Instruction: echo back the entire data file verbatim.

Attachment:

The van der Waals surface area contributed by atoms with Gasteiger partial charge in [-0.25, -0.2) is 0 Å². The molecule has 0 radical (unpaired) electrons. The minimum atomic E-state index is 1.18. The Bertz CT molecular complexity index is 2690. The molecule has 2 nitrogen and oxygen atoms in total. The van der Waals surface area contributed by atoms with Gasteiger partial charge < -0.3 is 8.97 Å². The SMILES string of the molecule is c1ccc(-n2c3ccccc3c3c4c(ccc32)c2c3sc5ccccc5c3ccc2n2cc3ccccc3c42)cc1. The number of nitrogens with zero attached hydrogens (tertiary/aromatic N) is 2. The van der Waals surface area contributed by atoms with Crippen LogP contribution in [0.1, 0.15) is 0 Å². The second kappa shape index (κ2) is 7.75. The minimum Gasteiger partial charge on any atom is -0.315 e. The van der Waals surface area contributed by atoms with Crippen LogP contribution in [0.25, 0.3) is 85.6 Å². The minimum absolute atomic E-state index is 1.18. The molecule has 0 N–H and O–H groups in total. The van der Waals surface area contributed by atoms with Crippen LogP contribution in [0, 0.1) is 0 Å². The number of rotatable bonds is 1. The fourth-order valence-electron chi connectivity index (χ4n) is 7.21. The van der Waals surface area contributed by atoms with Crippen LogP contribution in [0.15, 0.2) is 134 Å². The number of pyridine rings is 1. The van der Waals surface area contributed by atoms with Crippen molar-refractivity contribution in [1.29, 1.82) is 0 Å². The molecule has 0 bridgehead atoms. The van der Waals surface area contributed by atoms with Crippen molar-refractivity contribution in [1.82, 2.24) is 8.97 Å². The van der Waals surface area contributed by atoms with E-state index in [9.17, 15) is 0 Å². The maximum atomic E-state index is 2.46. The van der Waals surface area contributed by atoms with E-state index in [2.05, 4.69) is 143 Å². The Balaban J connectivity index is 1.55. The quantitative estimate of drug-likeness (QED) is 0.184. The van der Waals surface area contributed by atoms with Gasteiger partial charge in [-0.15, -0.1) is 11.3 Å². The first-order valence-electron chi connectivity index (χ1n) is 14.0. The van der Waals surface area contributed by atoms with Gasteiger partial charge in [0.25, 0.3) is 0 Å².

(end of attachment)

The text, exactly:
The van der Waals surface area contributed by atoms with Gasteiger partial charge in [-0.25, -0.2) is 0 Å². The molecule has 0 radical (unpaired) electrons. The minimum atomic E-state index is 1.18. The Bertz CT molecular complexity index is 2690. The molecule has 2 nitrogen and oxygen atoms in total. The van der Waals surface area contributed by atoms with Gasteiger partial charge < -0.3 is 8.97 Å². The SMILES string of the molecule is c1ccc(-n2c3ccccc3c3c4c(ccc32)c2c3sc5ccccc5c3ccc2n2cc3ccccc3c42)cc1. The number of nitrogens with zero attached hydrogens (tertiary/aromatic N) is 2. The van der Waals surface area contributed by atoms with Crippen LogP contribution in [0.1, 0.15) is 0 Å². The second kappa shape index (κ2) is 7.75. The minimum Gasteiger partial charge on any atom is -0.315 e. The van der Waals surface area contributed by atoms with Crippen LogP contribution in [0.25, 0.3) is 85.6 Å². The minimum absolute atomic E-state index is 1.18. The molecule has 0 N–H and O–H groups in total. The van der Waals surface area contributed by atoms with Crippen LogP contribution in [0, 0.1) is 0 Å². The number of rotatable bonds is 1. The fourth-order valence-electron chi connectivity index (χ4n) is 7.21. The van der Waals surface area contributed by atoms with Crippen LogP contribution in [0.15, 0.2) is 134 Å². The number of pyridine rings is 1. The van der Waals surface area contributed by atoms with Crippen molar-refractivity contribution in [1.29, 1.82) is 0 Å². The molecule has 0 bridgehead atoms. The van der Waals surface area contributed by atoms with Crippen molar-refractivity contribution in [1.82, 2.24) is 8.97 Å². The van der Waals surface area contributed by atoms with E-state index in [9.17, 15) is 0 Å². The maximum atomic E-state index is 2.46. The van der Waals surface area contributed by atoms with E-state index in [2.05, 4.69) is 143 Å². The Balaban J connectivity index is 1.55. The quantitative estimate of drug-likeness (QED) is 0.184. The van der Waals surface area contributed by atoms with Gasteiger partial charge in [-0.15, -0.1) is 11.3 Å². The first-order valence-electron chi connectivity index (χ1n) is 14.0. The van der Waals surface area contributed by atoms with Gasteiger partial charge in [0.25, 0.3) is 0 Å².